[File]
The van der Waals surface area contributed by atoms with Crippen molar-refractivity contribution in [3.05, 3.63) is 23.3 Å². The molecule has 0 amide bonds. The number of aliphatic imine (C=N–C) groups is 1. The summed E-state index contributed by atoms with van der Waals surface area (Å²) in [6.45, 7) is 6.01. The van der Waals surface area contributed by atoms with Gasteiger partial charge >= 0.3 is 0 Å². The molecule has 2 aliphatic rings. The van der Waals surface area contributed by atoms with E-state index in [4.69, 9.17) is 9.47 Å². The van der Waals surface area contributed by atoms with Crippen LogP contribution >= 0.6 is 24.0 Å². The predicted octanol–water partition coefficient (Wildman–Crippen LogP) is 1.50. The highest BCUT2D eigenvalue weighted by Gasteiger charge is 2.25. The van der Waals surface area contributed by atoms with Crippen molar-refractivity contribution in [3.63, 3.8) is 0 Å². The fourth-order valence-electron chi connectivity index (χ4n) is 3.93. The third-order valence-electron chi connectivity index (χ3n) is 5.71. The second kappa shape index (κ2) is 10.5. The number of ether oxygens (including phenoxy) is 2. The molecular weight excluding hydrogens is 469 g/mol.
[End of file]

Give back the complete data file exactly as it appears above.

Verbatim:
The van der Waals surface area contributed by atoms with Crippen molar-refractivity contribution in [3.05, 3.63) is 23.3 Å². The molecule has 0 amide bonds. The number of aliphatic imine (C=N–C) groups is 1. The summed E-state index contributed by atoms with van der Waals surface area (Å²) in [6.45, 7) is 6.01. The van der Waals surface area contributed by atoms with Gasteiger partial charge >= 0.3 is 0 Å². The molecule has 2 aliphatic rings. The van der Waals surface area contributed by atoms with E-state index in [4.69, 9.17) is 9.47 Å². The van der Waals surface area contributed by atoms with Crippen LogP contribution >= 0.6 is 24.0 Å². The predicted octanol–water partition coefficient (Wildman–Crippen LogP) is 1.50. The highest BCUT2D eigenvalue weighted by Gasteiger charge is 2.25. The van der Waals surface area contributed by atoms with Crippen molar-refractivity contribution in [3.63, 3.8) is 0 Å². The fourth-order valence-electron chi connectivity index (χ4n) is 3.93. The third-order valence-electron chi connectivity index (χ3n) is 5.71. The second kappa shape index (κ2) is 10.5. The number of ether oxygens (including phenoxy) is 2. The molecular weight excluding hydrogens is 469 g/mol.